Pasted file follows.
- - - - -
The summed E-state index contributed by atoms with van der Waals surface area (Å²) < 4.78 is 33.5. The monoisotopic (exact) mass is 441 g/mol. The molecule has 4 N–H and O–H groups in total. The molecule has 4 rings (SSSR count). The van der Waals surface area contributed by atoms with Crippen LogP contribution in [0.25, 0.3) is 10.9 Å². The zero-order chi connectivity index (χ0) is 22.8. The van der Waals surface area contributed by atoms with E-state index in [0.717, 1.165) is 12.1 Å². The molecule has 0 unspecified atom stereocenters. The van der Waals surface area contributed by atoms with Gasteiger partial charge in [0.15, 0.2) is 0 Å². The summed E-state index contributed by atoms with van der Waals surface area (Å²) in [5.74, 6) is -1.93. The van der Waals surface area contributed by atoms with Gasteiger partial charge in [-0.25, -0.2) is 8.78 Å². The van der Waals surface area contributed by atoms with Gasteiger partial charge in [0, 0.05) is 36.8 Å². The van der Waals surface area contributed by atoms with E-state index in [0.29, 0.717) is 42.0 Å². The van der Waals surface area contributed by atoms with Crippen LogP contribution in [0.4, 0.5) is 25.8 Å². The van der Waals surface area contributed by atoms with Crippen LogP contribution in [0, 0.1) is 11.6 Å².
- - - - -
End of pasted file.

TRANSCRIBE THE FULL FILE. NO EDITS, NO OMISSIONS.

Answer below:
The summed E-state index contributed by atoms with van der Waals surface area (Å²) < 4.78 is 33.5. The monoisotopic (exact) mass is 441 g/mol. The molecule has 4 N–H and O–H groups in total. The molecule has 4 rings (SSSR count). The van der Waals surface area contributed by atoms with Crippen LogP contribution in [0.25, 0.3) is 10.9 Å². The zero-order chi connectivity index (χ0) is 22.8. The van der Waals surface area contributed by atoms with E-state index in [0.717, 1.165) is 12.1 Å². The molecule has 0 unspecified atom stereocenters. The van der Waals surface area contributed by atoms with Gasteiger partial charge in [0.15, 0.2) is 0 Å². The summed E-state index contributed by atoms with van der Waals surface area (Å²) in [5.74, 6) is -1.93. The van der Waals surface area contributed by atoms with Gasteiger partial charge in [-0.25, -0.2) is 8.78 Å². The van der Waals surface area contributed by atoms with Gasteiger partial charge in [0, 0.05) is 36.8 Å². The van der Waals surface area contributed by atoms with E-state index in [0.29, 0.717) is 42.0 Å². The van der Waals surface area contributed by atoms with Crippen LogP contribution in [0.4, 0.5) is 25.8 Å². The van der Waals surface area contributed by atoms with Crippen LogP contribution in [0, 0.1) is 11.6 Å².